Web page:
Written in response to The Daily Post: Weekly Writing Challenge
Inspired by The Smiths: William, It Was Really Nothing
Every body’s got to live their life and god knows we were living ours. It was just a couple of hours before a soft red sun rose over the fermenting summer vegetation. We had been hanging around Man Dam since the pubs closed their doors to the world and now the world was ours – standing on Cleckheaton Viaduct and waxing lyrical about the moonlit waters below. The air was pleasant – humid – giving way to a refreshing morning breeze.
Some hours before and my friend had courageously taken a skinny dip in these murky waters. It was a vital move, worthy of the person who introduced me to Kerouac and The Smiths. Kerouac’s language pervaded the whole experience. The ducks didn’t quack, they hollered unholy protests in the night, exclaiming THIS IS WHERE IT BEGINS. The trees didn’t move in the gentle breeze, they hypnotised us and invited us to join them in waving to the stars, they helped us see the bigger cosmos blowing by us in the dusky clouds. This was the jewel-like centre, a dark and dirty oasis in which could, well , just be.
A monument to the post-industrial North of England, the Viaduct is a 120 metre brick parapet supported by high steel trestles – it imparted a mystical resonance. It was our tower, our safe haven from nothing-in-particular. Yet crucially our time up there was sparing us from daily life – parents – school anxiety – even sleep. We were absolutely free – timeless – endless. Every breath seemed so important. In retrospect it was an exquisitely slow moment – a pause in life to mark a point before growing up – moving on – taking on responsibilities. REALISATION.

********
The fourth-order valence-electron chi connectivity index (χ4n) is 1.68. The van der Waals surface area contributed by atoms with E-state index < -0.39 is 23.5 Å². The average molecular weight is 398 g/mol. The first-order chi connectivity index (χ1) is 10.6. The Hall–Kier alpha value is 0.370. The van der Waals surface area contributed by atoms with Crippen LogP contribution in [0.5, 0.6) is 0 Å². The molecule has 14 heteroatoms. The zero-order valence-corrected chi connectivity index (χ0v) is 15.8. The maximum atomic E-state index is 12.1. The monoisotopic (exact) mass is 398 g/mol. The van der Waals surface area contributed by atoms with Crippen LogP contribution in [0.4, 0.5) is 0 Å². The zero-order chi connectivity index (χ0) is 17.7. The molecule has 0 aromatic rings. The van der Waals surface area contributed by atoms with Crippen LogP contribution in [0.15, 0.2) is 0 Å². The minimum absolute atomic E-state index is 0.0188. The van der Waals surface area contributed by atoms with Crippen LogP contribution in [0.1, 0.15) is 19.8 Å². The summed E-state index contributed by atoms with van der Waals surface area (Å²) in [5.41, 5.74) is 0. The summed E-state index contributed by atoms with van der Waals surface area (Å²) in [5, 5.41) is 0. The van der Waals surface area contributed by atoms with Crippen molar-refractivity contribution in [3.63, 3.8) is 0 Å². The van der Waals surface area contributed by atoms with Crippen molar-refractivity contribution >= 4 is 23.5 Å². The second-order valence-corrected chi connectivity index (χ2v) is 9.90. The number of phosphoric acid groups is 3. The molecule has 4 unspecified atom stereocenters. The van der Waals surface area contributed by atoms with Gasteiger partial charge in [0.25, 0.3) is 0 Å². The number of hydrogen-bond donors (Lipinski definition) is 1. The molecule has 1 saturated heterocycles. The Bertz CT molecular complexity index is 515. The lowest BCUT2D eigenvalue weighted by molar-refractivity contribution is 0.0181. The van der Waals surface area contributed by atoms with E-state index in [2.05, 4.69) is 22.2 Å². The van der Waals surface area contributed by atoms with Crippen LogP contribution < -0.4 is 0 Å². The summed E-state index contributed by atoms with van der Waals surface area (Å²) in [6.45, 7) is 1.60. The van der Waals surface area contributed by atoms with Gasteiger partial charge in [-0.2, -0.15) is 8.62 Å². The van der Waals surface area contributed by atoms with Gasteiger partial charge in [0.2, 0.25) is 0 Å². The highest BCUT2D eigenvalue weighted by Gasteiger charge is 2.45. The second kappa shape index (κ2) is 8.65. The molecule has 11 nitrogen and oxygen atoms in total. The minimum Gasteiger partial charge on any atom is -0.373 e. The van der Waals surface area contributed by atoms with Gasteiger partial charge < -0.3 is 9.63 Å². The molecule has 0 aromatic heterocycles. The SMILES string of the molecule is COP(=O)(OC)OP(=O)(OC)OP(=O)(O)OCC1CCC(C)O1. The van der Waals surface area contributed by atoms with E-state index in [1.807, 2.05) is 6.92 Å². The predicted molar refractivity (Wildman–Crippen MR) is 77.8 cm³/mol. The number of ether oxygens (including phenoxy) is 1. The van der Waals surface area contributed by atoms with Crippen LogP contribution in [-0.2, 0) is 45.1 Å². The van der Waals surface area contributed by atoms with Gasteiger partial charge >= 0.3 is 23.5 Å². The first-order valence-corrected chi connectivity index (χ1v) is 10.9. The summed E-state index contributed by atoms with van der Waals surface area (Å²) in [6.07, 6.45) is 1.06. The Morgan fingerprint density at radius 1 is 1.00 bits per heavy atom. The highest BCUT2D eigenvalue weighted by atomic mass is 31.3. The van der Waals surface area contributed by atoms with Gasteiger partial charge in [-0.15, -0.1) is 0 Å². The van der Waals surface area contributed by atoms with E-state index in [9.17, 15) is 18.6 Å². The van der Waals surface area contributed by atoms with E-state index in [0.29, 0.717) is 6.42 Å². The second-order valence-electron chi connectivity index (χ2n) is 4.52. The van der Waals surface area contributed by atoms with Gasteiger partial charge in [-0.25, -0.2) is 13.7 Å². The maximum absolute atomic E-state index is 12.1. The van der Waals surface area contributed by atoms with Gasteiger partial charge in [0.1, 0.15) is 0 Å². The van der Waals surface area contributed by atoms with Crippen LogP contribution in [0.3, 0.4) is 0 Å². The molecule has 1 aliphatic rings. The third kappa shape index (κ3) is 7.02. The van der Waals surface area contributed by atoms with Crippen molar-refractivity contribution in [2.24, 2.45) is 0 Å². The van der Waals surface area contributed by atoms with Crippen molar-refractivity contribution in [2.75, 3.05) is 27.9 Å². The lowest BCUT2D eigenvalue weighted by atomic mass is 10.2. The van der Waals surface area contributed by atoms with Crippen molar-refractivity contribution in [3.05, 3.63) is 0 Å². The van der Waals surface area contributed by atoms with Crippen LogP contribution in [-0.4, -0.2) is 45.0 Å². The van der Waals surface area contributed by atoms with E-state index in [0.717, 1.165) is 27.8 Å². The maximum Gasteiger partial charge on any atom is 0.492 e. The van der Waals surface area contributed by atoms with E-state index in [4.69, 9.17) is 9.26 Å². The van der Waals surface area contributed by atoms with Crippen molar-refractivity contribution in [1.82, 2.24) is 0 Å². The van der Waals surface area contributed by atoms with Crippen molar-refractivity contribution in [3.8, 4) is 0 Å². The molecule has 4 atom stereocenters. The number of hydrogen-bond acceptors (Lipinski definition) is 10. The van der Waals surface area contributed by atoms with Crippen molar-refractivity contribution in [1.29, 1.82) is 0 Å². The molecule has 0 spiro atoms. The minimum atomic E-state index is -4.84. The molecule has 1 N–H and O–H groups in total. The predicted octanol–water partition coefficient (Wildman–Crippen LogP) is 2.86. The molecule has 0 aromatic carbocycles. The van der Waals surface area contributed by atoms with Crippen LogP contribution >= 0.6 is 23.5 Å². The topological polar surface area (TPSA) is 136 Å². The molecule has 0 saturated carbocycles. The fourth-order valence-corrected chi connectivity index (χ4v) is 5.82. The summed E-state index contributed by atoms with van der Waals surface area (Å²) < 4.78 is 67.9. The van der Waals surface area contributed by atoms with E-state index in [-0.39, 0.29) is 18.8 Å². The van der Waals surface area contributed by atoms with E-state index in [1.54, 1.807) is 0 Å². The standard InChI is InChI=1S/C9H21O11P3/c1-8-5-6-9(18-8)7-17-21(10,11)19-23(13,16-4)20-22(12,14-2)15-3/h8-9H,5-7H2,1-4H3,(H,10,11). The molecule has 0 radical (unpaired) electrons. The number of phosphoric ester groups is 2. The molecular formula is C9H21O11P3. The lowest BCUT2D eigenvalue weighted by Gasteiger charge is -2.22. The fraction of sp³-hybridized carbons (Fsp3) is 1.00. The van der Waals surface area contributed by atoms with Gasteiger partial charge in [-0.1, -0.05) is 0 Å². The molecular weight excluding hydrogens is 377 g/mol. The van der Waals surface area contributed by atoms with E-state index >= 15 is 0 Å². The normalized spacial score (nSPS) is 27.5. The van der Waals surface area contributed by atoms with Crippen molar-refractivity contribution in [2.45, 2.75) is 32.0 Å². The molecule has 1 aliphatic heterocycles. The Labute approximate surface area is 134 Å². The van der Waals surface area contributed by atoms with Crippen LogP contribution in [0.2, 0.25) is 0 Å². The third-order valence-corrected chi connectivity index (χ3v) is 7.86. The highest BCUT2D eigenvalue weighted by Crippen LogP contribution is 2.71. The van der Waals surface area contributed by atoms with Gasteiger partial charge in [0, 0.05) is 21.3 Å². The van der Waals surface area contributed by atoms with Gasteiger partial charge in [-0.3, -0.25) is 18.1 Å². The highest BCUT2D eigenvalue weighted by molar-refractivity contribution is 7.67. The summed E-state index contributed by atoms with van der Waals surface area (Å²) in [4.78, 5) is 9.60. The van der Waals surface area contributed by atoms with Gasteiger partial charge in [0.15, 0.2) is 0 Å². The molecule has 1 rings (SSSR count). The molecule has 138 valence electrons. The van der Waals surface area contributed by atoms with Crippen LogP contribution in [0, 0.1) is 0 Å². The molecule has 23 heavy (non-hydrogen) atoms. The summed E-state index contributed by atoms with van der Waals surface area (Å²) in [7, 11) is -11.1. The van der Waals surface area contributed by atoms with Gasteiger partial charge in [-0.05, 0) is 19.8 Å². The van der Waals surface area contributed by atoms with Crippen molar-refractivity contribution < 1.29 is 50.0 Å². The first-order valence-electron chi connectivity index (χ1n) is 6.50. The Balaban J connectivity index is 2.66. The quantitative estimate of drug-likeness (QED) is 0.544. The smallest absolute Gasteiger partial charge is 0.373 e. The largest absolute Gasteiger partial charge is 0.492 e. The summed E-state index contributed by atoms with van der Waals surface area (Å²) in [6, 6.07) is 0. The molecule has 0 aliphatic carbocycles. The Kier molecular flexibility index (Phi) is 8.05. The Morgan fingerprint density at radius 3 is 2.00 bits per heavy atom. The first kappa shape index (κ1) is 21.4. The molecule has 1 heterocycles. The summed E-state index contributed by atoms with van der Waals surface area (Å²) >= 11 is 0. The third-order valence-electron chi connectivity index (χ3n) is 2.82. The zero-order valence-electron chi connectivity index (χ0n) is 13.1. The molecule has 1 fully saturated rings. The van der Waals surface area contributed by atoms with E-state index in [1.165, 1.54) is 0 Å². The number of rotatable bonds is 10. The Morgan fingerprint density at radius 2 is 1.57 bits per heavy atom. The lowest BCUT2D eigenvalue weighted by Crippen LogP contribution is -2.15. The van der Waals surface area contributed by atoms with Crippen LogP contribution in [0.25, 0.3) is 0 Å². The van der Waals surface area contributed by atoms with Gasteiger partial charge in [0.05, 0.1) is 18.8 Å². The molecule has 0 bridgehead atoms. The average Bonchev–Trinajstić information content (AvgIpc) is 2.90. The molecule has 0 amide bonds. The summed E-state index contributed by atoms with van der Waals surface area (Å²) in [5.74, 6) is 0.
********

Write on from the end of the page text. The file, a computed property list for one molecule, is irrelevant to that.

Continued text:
The rain falls hard on a humdrum town and how humdrum Cleckheaton could be. How beautiful it is to be seduced by and dragged down by humdrum things. Fresh skin – a supple sense of self. An image forms in your mind of your young, lithe body taking on a weight of complex emotions that you are only just discovering within yourself. To yearn for the great unknown, what a joy. What will love be like.
Imagining any tawdry relationship presents so many rich flavours and colours. The smell of washing powder, the excitement of housing estates and blackened stone, a furtive glance and cigarette flavoured kisses, drinking and pissing. What will you be, who will you find. The main threat is not-caring. At this moment in time I cared about everything, sensitive to the drops of dew forming in the grass – the clean smell in the air after the day time traffic stopped. I cared for the smell of the earth, the salty crush of asphalt as a single car passed up Spen Lane, the history of the human race.
As you get older such dreams dampen, the rain becomes painful and inconvenient. I have to sallow a lump when thinking of this night with the words running though my mind, “William, William, it was really nothing”. But the nothingness of life was lit up that night. It was born of a naivety that will never return, a wild self-centred view of the world – but not selfishness – a deep sense of altruism for everything. Nothingness becomes everything in this energised state. For a time I fought realisation – what is it to make things ‘real’ if not to accept a dampened sense of existence.
The spark is still there – life still holds a joy. I have learnt the value of patience and perseverance. Some of the best things in life are the hardest to achieve, the greater knowledge is that which is unattainable. But it is different, and part of me is still yearning to be on that shadowy brick parapet. Just close your eyes and listen.